Further, part-timers statistically have lower LSATs and GPAs than full-timers. By having a separate ranking system you're essentially saying that UNLV should institute a handicap scheme.

76
At my school we have two journals. Interestingly, almost none of the 2Ls on either journal wanted to be EICJ and only two people ran for the position on each journal. Even more interesting is the fact that the people who ran were the most unlikeable people on their journals. So although employers may be impressed by someone being EICJ, at my school it was the job that nobody wanted.

77
Maybe all of you guys majored in Business Finance and/or had sweet careers that you knew you wouldn't get canned from before attending law school.  But one thing I'm pretty sure of: Philosophy majors with no work experience relevant to anything besides digging holes and scooping ice cream do a lot worse than people with JDs, in spite of added debt, even IN THIS ECONOMY!

You're talking about law students at Chicago, I can only assume.  People who come out at the middle of the class at a school ranked 30 (let alone the 170 accredited law schools ranked lower than 30) don't have prospects that are too much better than your average philosophy major's.  And your average philosophy major doesn't have huge debt.


TITCR. For some applicants the opportunity cost of going to law school is very low.

The blessed few who can go without any debt.  Otherwise, taking out 150k pretty much outweighs the low opportunity cost of quitting your low-paying job.

If you go to a T14 and your odds of getting a Biglaw job (or having a strong LRAP program, if you're into PI), then it's a winning proposition.  Otherwise, it's obviously not a financially sound choice.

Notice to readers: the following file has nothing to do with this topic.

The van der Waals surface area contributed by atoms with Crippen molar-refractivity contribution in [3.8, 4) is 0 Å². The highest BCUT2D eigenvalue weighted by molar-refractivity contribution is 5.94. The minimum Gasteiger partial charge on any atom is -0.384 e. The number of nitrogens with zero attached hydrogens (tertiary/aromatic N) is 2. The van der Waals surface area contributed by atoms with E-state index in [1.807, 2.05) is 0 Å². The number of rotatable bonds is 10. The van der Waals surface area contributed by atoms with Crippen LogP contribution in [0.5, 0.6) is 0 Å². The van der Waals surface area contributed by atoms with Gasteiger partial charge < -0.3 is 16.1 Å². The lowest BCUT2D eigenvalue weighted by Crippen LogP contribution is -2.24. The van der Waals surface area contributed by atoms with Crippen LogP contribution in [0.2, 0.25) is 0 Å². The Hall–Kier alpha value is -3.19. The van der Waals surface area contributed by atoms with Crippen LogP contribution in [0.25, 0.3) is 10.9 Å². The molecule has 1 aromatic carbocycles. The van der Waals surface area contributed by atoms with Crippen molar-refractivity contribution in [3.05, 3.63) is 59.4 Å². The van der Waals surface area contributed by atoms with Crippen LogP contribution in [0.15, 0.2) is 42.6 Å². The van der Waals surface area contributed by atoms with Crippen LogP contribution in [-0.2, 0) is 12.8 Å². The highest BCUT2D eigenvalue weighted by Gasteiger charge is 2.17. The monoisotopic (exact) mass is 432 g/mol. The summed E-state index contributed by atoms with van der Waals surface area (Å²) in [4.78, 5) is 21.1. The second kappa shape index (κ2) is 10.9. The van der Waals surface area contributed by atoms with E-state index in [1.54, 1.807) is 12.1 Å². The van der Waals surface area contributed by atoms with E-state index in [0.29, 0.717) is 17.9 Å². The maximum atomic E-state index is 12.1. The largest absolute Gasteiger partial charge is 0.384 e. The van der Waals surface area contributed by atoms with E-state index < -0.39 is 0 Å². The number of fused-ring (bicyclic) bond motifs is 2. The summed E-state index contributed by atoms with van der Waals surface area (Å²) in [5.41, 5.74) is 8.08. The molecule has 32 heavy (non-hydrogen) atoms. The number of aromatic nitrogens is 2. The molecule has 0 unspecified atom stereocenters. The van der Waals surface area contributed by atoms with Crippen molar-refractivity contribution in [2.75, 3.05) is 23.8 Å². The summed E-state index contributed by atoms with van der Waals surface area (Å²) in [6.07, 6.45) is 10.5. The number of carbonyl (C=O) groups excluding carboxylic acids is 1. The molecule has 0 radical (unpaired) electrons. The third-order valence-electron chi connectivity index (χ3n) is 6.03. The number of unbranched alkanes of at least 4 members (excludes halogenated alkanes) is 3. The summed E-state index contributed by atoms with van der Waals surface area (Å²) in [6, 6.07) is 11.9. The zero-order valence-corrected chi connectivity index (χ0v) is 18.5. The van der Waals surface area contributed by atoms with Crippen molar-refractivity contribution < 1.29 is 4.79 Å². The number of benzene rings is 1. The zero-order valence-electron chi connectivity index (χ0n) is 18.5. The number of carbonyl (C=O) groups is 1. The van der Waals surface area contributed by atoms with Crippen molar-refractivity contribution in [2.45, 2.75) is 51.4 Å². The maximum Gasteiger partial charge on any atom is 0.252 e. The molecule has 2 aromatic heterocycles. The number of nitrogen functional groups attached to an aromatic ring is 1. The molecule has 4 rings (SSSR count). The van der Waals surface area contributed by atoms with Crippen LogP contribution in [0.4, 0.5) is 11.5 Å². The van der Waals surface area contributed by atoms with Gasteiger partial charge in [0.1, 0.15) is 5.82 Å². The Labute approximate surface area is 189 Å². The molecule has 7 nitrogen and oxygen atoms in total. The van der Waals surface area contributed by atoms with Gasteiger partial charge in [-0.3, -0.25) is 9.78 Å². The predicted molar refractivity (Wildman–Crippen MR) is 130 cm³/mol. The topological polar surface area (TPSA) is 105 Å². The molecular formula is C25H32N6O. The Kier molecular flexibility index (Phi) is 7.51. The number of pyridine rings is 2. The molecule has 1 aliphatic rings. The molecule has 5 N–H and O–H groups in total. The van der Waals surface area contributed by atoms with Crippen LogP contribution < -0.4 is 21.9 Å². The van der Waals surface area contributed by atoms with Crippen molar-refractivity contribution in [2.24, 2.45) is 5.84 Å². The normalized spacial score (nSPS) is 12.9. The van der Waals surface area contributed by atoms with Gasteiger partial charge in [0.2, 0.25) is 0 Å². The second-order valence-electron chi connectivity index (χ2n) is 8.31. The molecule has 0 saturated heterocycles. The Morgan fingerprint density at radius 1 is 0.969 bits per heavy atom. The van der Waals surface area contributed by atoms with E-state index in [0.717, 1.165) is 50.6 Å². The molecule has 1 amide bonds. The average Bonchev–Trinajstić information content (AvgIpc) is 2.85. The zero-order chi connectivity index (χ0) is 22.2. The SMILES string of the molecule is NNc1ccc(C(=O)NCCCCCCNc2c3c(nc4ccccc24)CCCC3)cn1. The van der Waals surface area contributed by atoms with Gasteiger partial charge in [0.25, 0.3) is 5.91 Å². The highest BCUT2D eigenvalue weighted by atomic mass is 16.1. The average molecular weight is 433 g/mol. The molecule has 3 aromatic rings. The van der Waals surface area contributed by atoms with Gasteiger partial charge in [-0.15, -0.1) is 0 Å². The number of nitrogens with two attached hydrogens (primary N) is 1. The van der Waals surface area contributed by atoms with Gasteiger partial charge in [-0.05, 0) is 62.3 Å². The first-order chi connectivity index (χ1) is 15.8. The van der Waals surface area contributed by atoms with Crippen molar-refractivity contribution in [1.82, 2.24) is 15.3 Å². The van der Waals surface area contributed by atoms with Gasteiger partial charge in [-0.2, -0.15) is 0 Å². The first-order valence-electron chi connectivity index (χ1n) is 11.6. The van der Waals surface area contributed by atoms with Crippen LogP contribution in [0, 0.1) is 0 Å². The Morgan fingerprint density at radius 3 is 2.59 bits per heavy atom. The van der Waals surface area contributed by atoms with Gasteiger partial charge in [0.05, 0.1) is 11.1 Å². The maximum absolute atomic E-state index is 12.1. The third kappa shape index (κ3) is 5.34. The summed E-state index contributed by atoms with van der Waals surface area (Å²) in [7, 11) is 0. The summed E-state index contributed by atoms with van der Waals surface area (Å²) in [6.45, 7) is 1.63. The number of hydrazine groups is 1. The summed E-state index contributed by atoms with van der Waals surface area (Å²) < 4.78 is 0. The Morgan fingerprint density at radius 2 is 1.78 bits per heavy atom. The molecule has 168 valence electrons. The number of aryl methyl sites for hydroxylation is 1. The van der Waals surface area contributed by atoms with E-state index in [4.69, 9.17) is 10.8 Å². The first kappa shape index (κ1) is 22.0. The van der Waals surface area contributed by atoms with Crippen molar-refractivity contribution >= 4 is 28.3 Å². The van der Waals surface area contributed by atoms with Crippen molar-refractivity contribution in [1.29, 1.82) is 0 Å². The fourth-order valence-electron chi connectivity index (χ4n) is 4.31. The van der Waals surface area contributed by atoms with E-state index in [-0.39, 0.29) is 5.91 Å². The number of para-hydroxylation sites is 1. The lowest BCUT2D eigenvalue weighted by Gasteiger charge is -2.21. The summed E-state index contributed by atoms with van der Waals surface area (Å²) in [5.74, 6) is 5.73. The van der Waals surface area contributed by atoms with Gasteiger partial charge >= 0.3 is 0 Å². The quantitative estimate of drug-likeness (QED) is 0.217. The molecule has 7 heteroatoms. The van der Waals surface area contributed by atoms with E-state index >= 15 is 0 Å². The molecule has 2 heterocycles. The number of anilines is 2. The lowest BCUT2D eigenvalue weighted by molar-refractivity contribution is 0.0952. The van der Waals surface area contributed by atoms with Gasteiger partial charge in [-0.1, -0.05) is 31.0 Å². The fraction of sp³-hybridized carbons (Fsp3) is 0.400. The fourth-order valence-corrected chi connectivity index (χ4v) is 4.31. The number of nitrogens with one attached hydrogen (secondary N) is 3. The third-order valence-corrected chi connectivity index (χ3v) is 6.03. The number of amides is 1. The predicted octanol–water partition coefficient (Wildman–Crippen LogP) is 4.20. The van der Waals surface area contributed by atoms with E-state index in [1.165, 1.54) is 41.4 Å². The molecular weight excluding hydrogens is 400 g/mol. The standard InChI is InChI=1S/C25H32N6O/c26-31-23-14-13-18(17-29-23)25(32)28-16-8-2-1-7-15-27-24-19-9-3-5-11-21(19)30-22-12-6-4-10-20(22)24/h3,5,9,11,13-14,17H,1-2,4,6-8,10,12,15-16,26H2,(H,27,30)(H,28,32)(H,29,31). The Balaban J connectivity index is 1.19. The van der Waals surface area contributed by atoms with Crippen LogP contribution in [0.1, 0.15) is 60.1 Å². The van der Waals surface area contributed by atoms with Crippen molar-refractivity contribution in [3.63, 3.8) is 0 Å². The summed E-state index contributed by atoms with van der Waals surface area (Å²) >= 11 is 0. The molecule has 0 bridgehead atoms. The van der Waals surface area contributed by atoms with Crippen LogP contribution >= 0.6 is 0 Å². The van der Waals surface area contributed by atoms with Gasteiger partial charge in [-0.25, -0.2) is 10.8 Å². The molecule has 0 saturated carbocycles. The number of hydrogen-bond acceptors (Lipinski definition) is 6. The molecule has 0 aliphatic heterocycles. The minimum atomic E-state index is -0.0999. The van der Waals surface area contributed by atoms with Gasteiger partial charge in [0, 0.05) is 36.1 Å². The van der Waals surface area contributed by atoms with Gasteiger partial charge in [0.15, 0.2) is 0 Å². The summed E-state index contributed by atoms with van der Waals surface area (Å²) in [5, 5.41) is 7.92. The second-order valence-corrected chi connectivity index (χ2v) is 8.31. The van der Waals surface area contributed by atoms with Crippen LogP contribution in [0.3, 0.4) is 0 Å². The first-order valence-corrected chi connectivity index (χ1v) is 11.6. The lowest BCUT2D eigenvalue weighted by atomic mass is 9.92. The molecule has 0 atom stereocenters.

(Can somebody find a good Black Thursday link for these 0Ls?)

I think it is ridiculous to claim that an undergrad exiting school with a Philosophy degree has similar prospects to someone who has a JD from a school in the top 50.  Come on.

Yeah. That was bs.

But I'd guess less than 25% of t-50 students will make 100k+ right out of law school.

78
I think I'd be able to get by on only 100K/year starting out.

If I remember correctly, something like less than 20% of graduating students will make 100k+ a year. And 38% will make less than 55k.

79
For the record, without knowing what schools are being discussed here or what your situation is exactly, I would tend to say go to the tier 1. My points were only in response  to 'T Tom' who seems to think despite reasonable evidence that virtually all students at T3s are notably worse than virtually all students in T1s.

SamE397,